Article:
Starbucks names shake for boro

Starbucks names shake for boro
The Brooklyn Paper / Eric Ross

Manhattan has its eponymous bourbon and vermouth. And Brooklyn now has its … ice milk and caramel syrup?

Apparently, a Starbucks vanilla bean frappuccino — with a caramel swirl! — will be our borough’s star in the culinary firmament.

Created by a Starbucks district manager after noticing high school girls customizing the traditional vanilla bean frappuccino, “The Brooklyn” consists of nothing more than the ubiquitous chain’s existing drink, enhanced with a bit more sugar.

A Starbucks on Court Street broke the “news” this week by putting out an A-frame sign heralding, “The new all time favorite drink…the Brooklyn.”

Oh, and did we mention that it’s 40 more cents ($4.90 for a venti!) — and 20 more calories (620, but who’s counting?) — than the standard frappuccino.

The whole thing may feel like a scam — or a way for Starbucks bean counters to stave off the vanilla bean frappuccino blues — but hours after the sign was deployed outside that Court Street Starbucks, customers were genuinely abuzz (and there’s no caffeine in a “Brooklyn,” either!).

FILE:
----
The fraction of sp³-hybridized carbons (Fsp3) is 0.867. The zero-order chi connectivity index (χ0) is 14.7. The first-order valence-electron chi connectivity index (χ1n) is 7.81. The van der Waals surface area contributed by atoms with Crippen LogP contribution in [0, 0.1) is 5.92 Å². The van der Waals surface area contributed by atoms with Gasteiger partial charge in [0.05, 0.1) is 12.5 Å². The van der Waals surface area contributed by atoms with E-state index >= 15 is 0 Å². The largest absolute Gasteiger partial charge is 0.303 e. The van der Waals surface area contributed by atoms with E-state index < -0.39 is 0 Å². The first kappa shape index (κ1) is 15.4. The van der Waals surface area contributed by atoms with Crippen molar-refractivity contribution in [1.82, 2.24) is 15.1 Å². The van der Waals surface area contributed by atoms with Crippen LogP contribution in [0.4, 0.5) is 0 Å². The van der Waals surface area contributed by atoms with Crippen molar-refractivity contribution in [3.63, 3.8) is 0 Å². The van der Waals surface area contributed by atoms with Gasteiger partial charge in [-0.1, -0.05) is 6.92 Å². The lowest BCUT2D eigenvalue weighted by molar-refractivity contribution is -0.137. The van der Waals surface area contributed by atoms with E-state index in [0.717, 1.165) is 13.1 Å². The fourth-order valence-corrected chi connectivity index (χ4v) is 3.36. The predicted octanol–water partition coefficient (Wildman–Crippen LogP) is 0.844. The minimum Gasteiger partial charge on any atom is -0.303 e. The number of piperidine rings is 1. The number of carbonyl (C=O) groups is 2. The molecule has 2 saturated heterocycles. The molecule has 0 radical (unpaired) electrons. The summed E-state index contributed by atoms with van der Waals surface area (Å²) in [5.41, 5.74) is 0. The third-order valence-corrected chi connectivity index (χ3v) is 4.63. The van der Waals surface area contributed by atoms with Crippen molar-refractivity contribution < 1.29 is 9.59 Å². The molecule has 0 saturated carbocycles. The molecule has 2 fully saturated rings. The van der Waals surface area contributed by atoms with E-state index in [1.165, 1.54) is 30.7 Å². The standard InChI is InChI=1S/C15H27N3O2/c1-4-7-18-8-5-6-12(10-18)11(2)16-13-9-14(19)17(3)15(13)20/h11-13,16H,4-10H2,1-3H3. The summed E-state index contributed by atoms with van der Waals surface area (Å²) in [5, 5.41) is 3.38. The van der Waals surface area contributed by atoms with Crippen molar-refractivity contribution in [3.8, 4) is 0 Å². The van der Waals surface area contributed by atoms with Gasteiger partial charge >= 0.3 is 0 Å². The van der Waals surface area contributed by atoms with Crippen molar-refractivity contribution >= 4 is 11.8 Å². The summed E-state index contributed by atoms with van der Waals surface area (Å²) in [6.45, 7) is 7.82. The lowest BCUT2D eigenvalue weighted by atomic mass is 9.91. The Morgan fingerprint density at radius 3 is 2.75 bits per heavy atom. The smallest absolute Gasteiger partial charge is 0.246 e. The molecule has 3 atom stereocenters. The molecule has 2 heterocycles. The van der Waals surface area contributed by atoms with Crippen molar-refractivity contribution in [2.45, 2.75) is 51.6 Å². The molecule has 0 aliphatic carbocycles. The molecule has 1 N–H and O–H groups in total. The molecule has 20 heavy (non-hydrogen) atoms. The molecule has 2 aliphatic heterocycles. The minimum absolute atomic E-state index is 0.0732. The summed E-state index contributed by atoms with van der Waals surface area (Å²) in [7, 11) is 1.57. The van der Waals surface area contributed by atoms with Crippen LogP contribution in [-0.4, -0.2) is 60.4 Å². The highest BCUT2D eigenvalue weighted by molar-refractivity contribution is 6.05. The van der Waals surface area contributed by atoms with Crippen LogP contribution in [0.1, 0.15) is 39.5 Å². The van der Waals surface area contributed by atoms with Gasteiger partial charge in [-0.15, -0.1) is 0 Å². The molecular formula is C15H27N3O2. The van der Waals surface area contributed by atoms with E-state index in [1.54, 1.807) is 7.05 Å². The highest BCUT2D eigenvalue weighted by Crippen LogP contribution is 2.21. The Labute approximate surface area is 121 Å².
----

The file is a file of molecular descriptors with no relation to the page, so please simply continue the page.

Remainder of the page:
“It’s the latest craze. Everyone’s talking about it,” said Park Slope resident Tanya Mikula.

“It” is merely blended milk, vanilla powder, crushed ice, and whipped cream.

And that all-important caramel swirl.

Given their own addiction to sugary summertime fluff, it’s no surprise that Hollywood stars have already latched onto “the Brooklyn.”

Denzel Washington and John Travolta apparently quaffed a few during the filming of “The Taking of Pelham 123” in the neighborhood last month, a production assistant said.

No word on whether the stars came back for seconds.

But real Brooklynites weren’t convinced.

“This is news to me,” said Greg Jensen, a messenger. “I didn’t know vanilla and caramel had anything to do with Brooklyn.”

Didn’t know?! Caramel is merely burned sugar — and if nothing else, the history of Brooklyn is the history of American sugar refining. By the late 19th-century, sugar plants here produced more than half the sugar consumed in the United States.

And now, thanks to Starbucks, we’re consuming it back.

— with Jessica Firger

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